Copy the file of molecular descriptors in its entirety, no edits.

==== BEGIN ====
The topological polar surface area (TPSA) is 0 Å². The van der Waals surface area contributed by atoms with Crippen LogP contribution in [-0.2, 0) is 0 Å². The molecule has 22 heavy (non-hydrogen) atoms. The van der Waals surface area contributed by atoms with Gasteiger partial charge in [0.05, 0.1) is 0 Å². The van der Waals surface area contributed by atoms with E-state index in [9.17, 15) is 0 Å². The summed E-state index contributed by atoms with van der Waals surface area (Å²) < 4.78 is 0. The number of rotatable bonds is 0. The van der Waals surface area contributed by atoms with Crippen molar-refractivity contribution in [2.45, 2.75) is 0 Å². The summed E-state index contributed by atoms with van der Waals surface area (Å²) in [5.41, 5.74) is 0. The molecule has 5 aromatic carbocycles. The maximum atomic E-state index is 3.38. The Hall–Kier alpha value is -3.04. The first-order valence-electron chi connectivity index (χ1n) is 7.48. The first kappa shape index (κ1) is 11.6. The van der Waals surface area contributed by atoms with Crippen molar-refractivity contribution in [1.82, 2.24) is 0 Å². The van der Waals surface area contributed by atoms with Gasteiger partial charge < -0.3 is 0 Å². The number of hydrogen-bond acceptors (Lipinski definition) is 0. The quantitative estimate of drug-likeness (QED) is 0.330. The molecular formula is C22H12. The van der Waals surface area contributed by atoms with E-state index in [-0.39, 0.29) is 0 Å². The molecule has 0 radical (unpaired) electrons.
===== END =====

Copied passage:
The topological polar surface area (TPSA) is 0 Å². The van der Waals surface area contributed by atoms with Crippen LogP contribution in [-0.2, 0) is 0 Å². The molecule has 22 heavy (non-hydrogen) atoms. The van der Waals surface area contributed by atoms with Gasteiger partial charge in [0.05, 0.1) is 0 Å². The van der Waals surface area contributed by atoms with E-state index in [9.17, 15) is 0 Å². The summed E-state index contributed by atoms with van der Waals surface area (Å²) < 4.78 is 0. The number of rotatable bonds is 0. The van der Waals surface area contributed by atoms with Crippen molar-refractivity contribution in [2.45, 2.75) is 0 Å². The summed E-state index contributed by atoms with van der Waals surface area (Å²) in [5.41, 5.74) is 0. The molecule has 5 aromatic carbocycles. The maximum atomic E-state index is 3.38. The Hall–Kier alpha value is -3.04. The first-order valence-electron chi connectivity index (χ1n) is 7.48. The first kappa shape index (κ1) is 11.6. The van der Waals surface area contributed by atoms with Crippen molar-refractivity contribution in [1.82, 2.24) is 0 Å². The van der Waals surface area contributed by atoms with Gasteiger partial charge < -0.3 is 0 Å². The number of hydrogen-bond acceptors (Lipinski definition) is 0. The quantitative estimate of drug-likeness (QED) is 0.330. The molecular formula is C22H12. The van der Waals surface area contributed by atoms with E-state index in [-0.39, 0.29) is 0 Å². The molecule has 0 radical (unpaired) electrons.